This is characterized by a yellow or red discoloration that usually appears on the topcoat color of your vehicle.
This kind of blemish is often caused by the dissolution of the pigments or soluble dyes in the original finish of your car brought on by the solvent of the new topcoat. Once these pigments dissolve, they seep into the topcoat and cause the discoloration.
You can fix this problem by allowing the pigment to cure or by isolating with two component undercoating before refinishing. You can also get rid of the original paint film before starting with the refinishing process.
The best way to prevent discoloration or bleeding from happening, you need to isolate the area you suspect to be bleeding through the application of a sealer or a two-component surface. You should allow this to dry or cure according to the product recommendations, before you can apply the topcoat you want.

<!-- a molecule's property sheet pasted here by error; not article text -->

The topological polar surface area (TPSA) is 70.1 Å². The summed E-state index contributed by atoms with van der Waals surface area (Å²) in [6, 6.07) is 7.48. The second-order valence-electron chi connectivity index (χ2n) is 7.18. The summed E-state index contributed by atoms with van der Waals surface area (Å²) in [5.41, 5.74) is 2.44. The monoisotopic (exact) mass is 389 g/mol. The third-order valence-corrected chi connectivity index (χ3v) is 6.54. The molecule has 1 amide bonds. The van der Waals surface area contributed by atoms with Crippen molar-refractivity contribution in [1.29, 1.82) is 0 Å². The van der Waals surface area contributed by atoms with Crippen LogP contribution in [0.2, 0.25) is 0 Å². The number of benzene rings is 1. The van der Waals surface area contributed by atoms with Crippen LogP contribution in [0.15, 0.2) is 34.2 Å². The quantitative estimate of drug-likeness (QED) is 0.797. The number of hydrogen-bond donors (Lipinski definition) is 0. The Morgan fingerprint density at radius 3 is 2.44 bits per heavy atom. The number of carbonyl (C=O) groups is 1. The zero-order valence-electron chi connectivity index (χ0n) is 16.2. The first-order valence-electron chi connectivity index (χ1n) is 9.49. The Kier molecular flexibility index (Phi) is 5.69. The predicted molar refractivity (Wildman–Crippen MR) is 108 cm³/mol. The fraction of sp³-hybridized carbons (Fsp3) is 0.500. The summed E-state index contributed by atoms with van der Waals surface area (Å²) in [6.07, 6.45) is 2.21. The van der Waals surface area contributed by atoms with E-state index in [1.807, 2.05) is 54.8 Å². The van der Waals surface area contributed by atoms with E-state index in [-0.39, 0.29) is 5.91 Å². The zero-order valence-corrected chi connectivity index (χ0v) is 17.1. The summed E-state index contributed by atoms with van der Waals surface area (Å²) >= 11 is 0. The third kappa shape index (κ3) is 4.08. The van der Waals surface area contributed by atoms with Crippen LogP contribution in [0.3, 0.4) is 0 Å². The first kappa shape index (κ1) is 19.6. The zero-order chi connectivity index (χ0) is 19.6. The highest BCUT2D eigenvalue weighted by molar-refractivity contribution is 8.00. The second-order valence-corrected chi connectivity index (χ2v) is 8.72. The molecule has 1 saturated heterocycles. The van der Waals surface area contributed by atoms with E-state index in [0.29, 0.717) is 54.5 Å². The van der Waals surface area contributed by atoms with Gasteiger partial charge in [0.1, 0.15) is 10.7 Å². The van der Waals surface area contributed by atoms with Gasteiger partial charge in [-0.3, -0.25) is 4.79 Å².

You can usually see this as a chalky white blemish that appears on the paint film’s surface. This is also known as fading, weathering or oxidation.
This kind of flaw on your car paint is largely due to a pigment that is no longer protected or held together by the resin, which results in the lackluster or powder-like appearance of your car’s surface. The reasons for this occurrence are the wrong application of your paint product, the natural wear and tear of your car’s paint film, the excessive utilization of fog or mist coats during the application of single-stage metallic finishes and the use of nonspecific reducers, thinners or hardeners in the paint.
You can mend this kind of flaw by using compounding procedures to take away the oxidation and then by polishing so that the gloss will be restored. You can also sand the blemished paint film and then refinish it after.
During the painting process, you can prevent chalking from happening if you will agitate, shake or store all the paint products thoroughly before application. When you are using single-stage metallic finishes, you should apply the fog or mist coats by panel while the finish is not yet dry.